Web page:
Get the facts before deeding your house to the bank

May 27, 2014

A full price offer the first day draws suspicion toward the agent. While it is possible it means they did a great job reading the market, it may mean the house was a “steal.” You may have picked an agent who provided poor advice, either through ignorance or duplicity.

Deed in Lieu of foreclosure

Reader Question: I am 83. We bought a property in Maryland in 2006 for $225,000. My husband died in 2012. The agent felt it would take $99,900 for a short sale to sell it. Got a full-price offer the first day but the bank denied the short sale and appeal. I had a break-in and robbery, felt isolated, vulnerable and lonely. Opportunity came up to move so I abandoned the house and moved to a retirement community near family in Oregon.

I am still paying utilities but haven’t paid the mortgage for four months. Bank has approved my application for “Deed-in-Lieu” but I haven’t received any paperwork. They have not had the property inspected to assure it meets their condition requirements. I’m beginning to worry about my financial obligations. Should I withdraw the application, pay overdue mortgage and find a broker to rent property? Mary C.

Monty’s Answer: Hello Mary, and thank you for your question. There are many factors in making the right decision. Are you consulting with anyone now? How many real estate agents did you speak with when you initially decided to sell? How did you pick an agent? Without knowing the answers to questions like these, it is hard to say how to proceed.

Thoughts to ponder

  1. You paid $225,000 for a house in 2006, and now it is worth $99,000? That opinion is worth a second or even third opinion. In some markets around the country, home prices have rebounded to near pre-meltdown levels. A full price offer the first day draws suspicion toward the agent. While it is possible it means they did a great job reading the market, it may mean the house was a “steal.” You may have picked an agent who provided poor advice, either through ignorance or duplicity.
  2. Consider contacting real estate agents that specialize in foreclosure properties. You can find them by searching online for “foreclosure specialists” or similar words. Here is a question and answer on DearMonty.com that describes how real estate agents have reacted to the real estate meltdown. The melt-down happened not long after you and your husband bought the home. It is an important distinction to understand because many real estate agents chose not to participate during that period and did not pick up the knowledge necessary to provide good advice in these situations.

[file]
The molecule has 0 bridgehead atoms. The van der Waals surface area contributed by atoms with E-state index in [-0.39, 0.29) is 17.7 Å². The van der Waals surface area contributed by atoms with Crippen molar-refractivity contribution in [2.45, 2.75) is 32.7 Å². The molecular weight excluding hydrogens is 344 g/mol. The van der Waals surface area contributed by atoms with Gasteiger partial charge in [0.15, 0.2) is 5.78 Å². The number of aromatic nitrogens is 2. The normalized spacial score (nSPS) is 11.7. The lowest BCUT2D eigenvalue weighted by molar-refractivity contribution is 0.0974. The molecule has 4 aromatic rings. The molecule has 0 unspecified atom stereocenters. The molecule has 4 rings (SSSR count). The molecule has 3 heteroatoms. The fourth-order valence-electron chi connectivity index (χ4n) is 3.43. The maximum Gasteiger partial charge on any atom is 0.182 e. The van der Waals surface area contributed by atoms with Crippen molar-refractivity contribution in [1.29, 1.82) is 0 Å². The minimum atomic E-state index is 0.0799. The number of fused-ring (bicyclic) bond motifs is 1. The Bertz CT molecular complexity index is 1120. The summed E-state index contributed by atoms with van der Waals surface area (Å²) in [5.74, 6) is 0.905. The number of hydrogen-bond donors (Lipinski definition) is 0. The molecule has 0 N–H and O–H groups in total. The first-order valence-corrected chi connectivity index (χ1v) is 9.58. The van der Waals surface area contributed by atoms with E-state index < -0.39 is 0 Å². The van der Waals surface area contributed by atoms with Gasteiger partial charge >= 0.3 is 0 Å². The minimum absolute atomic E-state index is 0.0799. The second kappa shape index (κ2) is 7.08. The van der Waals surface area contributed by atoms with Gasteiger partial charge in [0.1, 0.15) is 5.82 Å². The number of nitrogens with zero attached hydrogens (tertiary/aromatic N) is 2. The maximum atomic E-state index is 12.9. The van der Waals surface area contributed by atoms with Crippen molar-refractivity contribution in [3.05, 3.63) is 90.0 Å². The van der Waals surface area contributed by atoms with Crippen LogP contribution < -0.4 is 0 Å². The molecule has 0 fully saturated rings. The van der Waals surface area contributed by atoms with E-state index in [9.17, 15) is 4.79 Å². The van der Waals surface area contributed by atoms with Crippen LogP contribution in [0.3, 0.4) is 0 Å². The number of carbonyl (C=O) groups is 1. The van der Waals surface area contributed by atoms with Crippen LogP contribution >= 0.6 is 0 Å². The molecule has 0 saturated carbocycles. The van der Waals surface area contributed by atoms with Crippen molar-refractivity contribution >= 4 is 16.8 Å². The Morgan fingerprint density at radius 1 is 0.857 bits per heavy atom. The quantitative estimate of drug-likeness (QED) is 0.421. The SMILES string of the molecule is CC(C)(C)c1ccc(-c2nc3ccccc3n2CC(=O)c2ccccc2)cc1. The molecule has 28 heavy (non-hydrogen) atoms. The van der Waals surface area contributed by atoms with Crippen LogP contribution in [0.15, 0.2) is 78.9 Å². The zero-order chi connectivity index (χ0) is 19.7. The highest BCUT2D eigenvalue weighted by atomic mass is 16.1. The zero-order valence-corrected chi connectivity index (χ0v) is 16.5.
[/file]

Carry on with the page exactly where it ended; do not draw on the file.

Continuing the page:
3. There are specific questions to ask them; how many short sale and foreclosures do you have in process right now? Do you have an attorney on the team? How many members are on the team? How many short sales and foreclosures have you handled in the past twelve months? What is the size and location of your territory? What percentage of the caseload you take on is successfully closing? What other types of real estate transactions do you handle? Before you give them a lot of information, get a lot of information. Here is an article on DearMonty.com about choosing the right real estate agent that may provide additional insight for you.
  4. Do not rent the property. It only delays (and possibly compounds) the situation. You are too far away to get into the rental business.
  5. Seek financial advice from a professional. ​I mean a Certified Public Accountant (CPA) who is intimately familiar with your personal finances. Talk to your CPA before you complete this transaction, not after.​ The IRS may consider debt forgiveness as income, so understanding this implication is an important factor. You may also want to consult with an attorney who has similar foreclosure experience as suggested would be possessed by a real estate agent.
  6. Your financial situation may play a part in the solution. You indicate you can get current on the loan. That may be the reason the bank denied the short sale originally. Having the capital to get current on your loan and funding the shortfall when the home sells is another consideration. The importance of your credit standing in the future, the tax implications and even the moral point of view can be considered. Here is the answer to another reader’s question about the right thing to do in this situation on DearMonty.com that may give you more insights to the solution.

The bottom line is to take a closer look at what happened, get further information and then make your decision.